Local volunteers are preparing to hold a ceremony and place wreaths on veterans’ graves at the Covenant Greenwood Ebenezer Cemetery, at 410 Ebenezer Road, on Dec. 17, to honor veterans as part of the Wreaths Across America campaign.

“This is my fourth year doing Wreaths Across America at Covenant Greenwood Ebenezer Cemetery in North Lebanon Township,” said organizer Bonnie L. Loy. “Prior to that, I would help sell the wreaths for Indiantown Gap and also help place the wreaths. But when I saw they had a lot of help and they had corporate donors besides the groups that help, I thought I’d like to see something happen in our own community.”

Loy, who was born and raised in Ebenezer and now lives in the Myerstown area, continued, “I went to three different groups, trying to get them on board with it. … The third group finally said that they would love to help. And that’s how I ended up being the leader. They would do it if I started it and oversaw the program.”

Read More: By localizing it, Bonnie Loy has taken Wreaths Across America to the next level

When asked for the status on fundraising for this year’s wreaths, Loy said, “It is [behind target], I mean, and I can understand that. There are so many folks that are really struggling … because of food or even fuel for their heating for the winter or their fuel, their gas to get back and forth to work. And I’m seeing less folks donate amounts, or they’ve donated smaller amounts because of the situation they’re in with their budget.

“And I’ve talked with the lady that oversees the national cemetery with the wreaths there, and she has told me she is way behind with her numbers also.”

There are 1,192 graves at Covenant Greenwood Ebenezer Cemetery identified as veterans’ graves. Loy has raised money for 592 wreaths and needs money for 600 more in order to reach the cemetery’s goal.

“Anyone that has any ideas about fundraising, I’d love to meet them, talk with them, and help them do a fundraiser for the Wreaths Across America at the Covenant Greenwood Cemetery. I’d love that,” she said. “I do some fundraising all year long, but for the most part, … I only have one or two people that actually help me through the year to raise funds.”

Loy continued to discuss another local cemetery involved with Wreaths Across America.

“This will be the first year for the cemetery in Richland, Pennsylvania. … They’re going to be placing wreaths at their cemetery,” Loy said. “So, I’m happy about that because my goal when I started this was to honor all veterans and, by branching out to other cemeteries and helping other groups get started, hopefully, one day, all the veterans in Lebanon County will have a wreath placed at the holiday time.”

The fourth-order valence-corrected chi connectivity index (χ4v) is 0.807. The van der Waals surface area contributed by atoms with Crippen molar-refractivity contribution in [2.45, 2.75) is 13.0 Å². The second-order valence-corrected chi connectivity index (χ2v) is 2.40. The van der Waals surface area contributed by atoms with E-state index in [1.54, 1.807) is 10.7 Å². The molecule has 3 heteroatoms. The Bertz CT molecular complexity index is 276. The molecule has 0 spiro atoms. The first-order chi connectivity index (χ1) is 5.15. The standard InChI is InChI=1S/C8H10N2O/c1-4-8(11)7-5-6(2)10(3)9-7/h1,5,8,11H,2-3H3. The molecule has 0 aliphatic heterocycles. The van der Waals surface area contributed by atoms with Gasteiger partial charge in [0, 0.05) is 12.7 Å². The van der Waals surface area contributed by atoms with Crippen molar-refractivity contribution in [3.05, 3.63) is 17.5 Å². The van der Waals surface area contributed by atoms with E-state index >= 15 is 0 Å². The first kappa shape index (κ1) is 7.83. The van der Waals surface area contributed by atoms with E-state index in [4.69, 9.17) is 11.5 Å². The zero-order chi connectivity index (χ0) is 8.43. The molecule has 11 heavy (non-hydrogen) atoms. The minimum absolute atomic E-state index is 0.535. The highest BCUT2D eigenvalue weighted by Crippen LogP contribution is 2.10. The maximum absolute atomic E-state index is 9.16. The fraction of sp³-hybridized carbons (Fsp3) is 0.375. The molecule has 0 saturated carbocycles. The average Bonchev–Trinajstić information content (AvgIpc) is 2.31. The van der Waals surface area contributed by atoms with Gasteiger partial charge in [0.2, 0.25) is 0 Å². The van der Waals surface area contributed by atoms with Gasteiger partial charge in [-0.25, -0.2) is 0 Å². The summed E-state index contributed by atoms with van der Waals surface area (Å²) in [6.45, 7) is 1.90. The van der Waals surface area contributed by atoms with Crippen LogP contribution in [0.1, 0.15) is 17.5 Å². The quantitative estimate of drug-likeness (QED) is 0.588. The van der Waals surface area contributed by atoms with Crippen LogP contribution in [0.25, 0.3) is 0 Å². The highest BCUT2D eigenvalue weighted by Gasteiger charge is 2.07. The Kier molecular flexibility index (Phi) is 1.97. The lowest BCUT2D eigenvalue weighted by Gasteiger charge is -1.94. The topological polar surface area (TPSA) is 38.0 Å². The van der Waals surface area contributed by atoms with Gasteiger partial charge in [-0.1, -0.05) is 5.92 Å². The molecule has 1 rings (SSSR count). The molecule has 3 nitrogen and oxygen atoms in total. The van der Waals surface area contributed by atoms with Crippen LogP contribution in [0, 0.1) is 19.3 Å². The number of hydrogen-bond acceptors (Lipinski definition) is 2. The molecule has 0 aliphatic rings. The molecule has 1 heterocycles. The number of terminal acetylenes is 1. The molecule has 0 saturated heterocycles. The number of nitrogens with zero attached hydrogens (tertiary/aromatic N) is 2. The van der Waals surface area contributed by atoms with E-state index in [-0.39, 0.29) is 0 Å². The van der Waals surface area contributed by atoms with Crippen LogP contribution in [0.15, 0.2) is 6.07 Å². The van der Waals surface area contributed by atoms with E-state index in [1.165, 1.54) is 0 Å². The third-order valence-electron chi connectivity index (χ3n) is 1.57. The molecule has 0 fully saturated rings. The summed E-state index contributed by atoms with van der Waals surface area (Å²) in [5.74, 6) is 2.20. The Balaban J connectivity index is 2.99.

The Richland Cemetery, at 105 East New St., has a separate wreath count, and the site leaders, Gary Althouse and Charlotte Peffley, have already reached their fundraising goal.

Loy then shifted her focus back to the Covenant Greenwood Ebenezer Cemetery.

“Even though it’s Wreaths Across America, and we’re very active with that, small group that we are, we try to watch over the flags in the cemetery. We watch over the wreaths. We try to replace the markers [or emblems] if they’re broken or they disappear,” she said.

During their time in the Covenant Greenwood Ebenezer Cemetery for Wreaths Across America, the group discovered that a veteran’s grave never had a tombstone installed since their burial in 1991. The group contacted the veteran’s family members, asked for their permission, and then contacted Veterans Affairs, documented the veteran’s birth date, death date, and time in the service. Since the veteran qualified, the group received a tombstone and installed it on the veteran’s grave.

The group observed about five additional veterans’ graves in the cemetery without tombstones and plan to complete the same process for them.

Loy also explained that the flags in the cemeteries are purchased by Lebanon County and placed on veterans’ graves in May by members of the VFW and various cemetery committees.

“When we take the wreaths off in the spring, I like to recycle as much as I can, or repurpose, or reuse. And that comes about through my DAR connection,” Loy said. “And instead of just placing the used wreaths in a receptacle … we actually take them apart. And the greens we’ve been giving to various goat farmers anywhere in Lebanon County if we can locate them. And the metal we recycle at the salvage yards.”

A goat from a Lebanon County goat farm eating greens from a wreath. (Photo provided by Bonnie L. Loy)

If interested, there are several ways to get involved. You can donate to Wreaths Across America for the Covenant Greenwood Ebenezer Cemetery at www.wreathsacrossAmerica.org/PA0449 using cemetery code: PACGEC. You can also donate by contacting Bonnie L. Loy at 717-269-9260. Wreaths are $15 each.

Or you can volunteer.

“We are always looking for volunteers to place the wreaths. Also, volunteers to help with the program. Volunteers to help remove the wreaths in the spring. We’ll be removing the wreaths on our cemetery in March, about three months after we place the wreaths,” Loy said.


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